The Fourth Circuit rejected the County’s arguments that the Emissions Levy was a tax because it was enacted via the same process by which taxes are enacted and because it was expected to generate significant revenue. Although the court found these facts to be relevant, the court stated “those features are, in this case, mere masks that cannot be used to disguise what is in substance a punitive and regulatory matter.” (Slip Op. at 5.) The court instead focused on the imposition of the Emissions Levy on a single company and its regulatory purpose.

The Emissions Levy Is Imposed Only Upon GenOn.

Pursuant to the second factor, what population is subject to the charge, the court found that the biggest problem with the Emissions Levy was that it was imposed on GenOn alone: “The fact that this charge affects the narrowest possible class is compelling evidence that it is a punitive fee rather than a tax.” The court noted that the County was unable to point to any other exactions imposed on a single entity that were considered to be taxes, and that “taxes generally apply to at least more than one entity.” The conclusion that the Emissions Levy constituted a punitive fee rather than a tax was bolstered by the fact that GenOn itself must bear the cost of the Emissions Levy because it would be unable to pass the charge on to its customers. The court noted that the sponsoring Councilmember hailed this fact as a selling point when seeking passage of the legislation.

The Purpose of the Emissions Levy Is to Regulate Carbon Dioxide Emissions.

The court also found it compelling that the Emissions Levy was enacted as part of a broader regulatory effort to reduce greenhouse gas emissions. The court noted that the County Council made this regulatory intent clear, and dismissed the County’s argument that the Emissions Levy is not regulatory because it did not compel a standard of conduct or limit the amount of carbon dioxide a particular entity could emit. The court stated that: “This carbon charge, which targets a single emitter and is located squarely within the County’s own ‘programmatic efforts to reduce’ greenhouse gas emissions…is a punitive and regulatory fee over which the federal courts retain jurisdiction.” (Slip Op. at 9.)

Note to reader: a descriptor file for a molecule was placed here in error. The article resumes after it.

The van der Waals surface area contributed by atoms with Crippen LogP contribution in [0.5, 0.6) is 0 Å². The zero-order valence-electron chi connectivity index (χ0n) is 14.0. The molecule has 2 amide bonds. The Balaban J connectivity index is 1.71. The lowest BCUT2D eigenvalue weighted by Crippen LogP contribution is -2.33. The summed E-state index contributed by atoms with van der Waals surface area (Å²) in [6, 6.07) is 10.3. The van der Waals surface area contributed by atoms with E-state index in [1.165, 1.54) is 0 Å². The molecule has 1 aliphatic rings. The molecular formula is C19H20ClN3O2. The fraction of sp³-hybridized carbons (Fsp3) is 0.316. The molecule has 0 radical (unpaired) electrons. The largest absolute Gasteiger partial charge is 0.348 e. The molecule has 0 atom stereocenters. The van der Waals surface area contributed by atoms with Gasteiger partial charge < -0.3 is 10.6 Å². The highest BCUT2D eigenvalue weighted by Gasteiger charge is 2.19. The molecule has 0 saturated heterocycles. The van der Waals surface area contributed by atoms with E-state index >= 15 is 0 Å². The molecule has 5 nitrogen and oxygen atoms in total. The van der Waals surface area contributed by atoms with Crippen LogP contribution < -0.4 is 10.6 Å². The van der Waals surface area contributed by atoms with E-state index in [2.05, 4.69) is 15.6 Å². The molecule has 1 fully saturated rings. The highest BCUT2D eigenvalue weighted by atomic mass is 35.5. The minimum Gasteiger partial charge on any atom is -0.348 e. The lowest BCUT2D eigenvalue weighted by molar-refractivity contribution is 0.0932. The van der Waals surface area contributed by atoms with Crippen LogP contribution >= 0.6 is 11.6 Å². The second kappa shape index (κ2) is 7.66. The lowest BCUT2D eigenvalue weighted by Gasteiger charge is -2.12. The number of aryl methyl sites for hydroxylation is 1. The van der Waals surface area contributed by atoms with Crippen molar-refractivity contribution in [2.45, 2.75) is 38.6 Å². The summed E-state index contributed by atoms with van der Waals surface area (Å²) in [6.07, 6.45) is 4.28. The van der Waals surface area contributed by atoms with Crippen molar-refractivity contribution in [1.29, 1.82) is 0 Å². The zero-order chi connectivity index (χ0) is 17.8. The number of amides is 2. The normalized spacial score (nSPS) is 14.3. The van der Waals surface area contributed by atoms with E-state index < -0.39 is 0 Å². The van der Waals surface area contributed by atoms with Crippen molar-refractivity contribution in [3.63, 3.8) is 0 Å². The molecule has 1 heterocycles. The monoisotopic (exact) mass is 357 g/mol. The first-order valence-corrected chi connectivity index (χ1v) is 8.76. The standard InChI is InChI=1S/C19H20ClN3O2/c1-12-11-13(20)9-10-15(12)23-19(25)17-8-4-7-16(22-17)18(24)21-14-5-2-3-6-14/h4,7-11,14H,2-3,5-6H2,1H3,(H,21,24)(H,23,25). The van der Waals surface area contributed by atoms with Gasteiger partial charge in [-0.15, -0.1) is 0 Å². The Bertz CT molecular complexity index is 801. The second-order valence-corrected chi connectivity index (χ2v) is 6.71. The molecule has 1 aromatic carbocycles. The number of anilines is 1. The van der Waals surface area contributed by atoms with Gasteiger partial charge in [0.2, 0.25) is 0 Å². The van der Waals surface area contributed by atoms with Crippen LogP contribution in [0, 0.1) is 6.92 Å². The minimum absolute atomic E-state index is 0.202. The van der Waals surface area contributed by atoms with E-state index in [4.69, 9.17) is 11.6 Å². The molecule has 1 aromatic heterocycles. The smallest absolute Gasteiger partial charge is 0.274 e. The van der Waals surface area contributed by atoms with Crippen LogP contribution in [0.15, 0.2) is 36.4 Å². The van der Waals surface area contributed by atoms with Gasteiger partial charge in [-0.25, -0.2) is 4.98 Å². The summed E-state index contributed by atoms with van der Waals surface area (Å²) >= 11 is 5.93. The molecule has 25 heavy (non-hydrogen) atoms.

Sutherland Observation: The GenOn decision is significant because it sheds light on the crucial distinction between what is a fee and what is a tax for purposes of the Tax Injunction Act. The Fourth Circuit makes it clear that state and local jurisdictions cannot disguise regulatory fees by calling them taxes and instructing the court to focus upon the revenues that will be raised. The federal courts will look through to the substance of the levy and retain jurisdiction over cases that involve punitive fees.

Montgomery County Council Passed Expedited Bill 24-11 to Repeal the Emissions Levy and Refund Money Previously Collected.

On July 19, the Montgomery County Council held a public hearing and voted unanimously to pass Expedited Bill 24-11, which repeals the Emissions Levy and refunds all money collected under it to GenOn, with interest. The legislative materials accompanying Expedited Bill 24-11 state: “The imposition of the County’s Carbon Dioxide Emissions Tax is no longer feasible under GenOn Mid-Atlantic v. Montgomery County, No. 10-1882, U.S. Court of Appeals (4th Cir.), June 20, 2011.” Legislative Request Report (Expedited Bill 24-11). The County Executive signed Expedited Bill 24-11 on July 19, which took effect immediately.

Sutherland Observation: The GenOn decision is a reminder that taxpayers should always consider whether federal court jurisdiction is available when challenging levies. The federal court system is often the most favorable forum for obtaining a determination of whether the imposition of a levy is constitutional. As the Fourth Circuit made clear, the federal courts will not tolerate punitive legislation, and will protect taxpayers against legislation that is discriminatory, unconstitutional, and preempted by federal laws.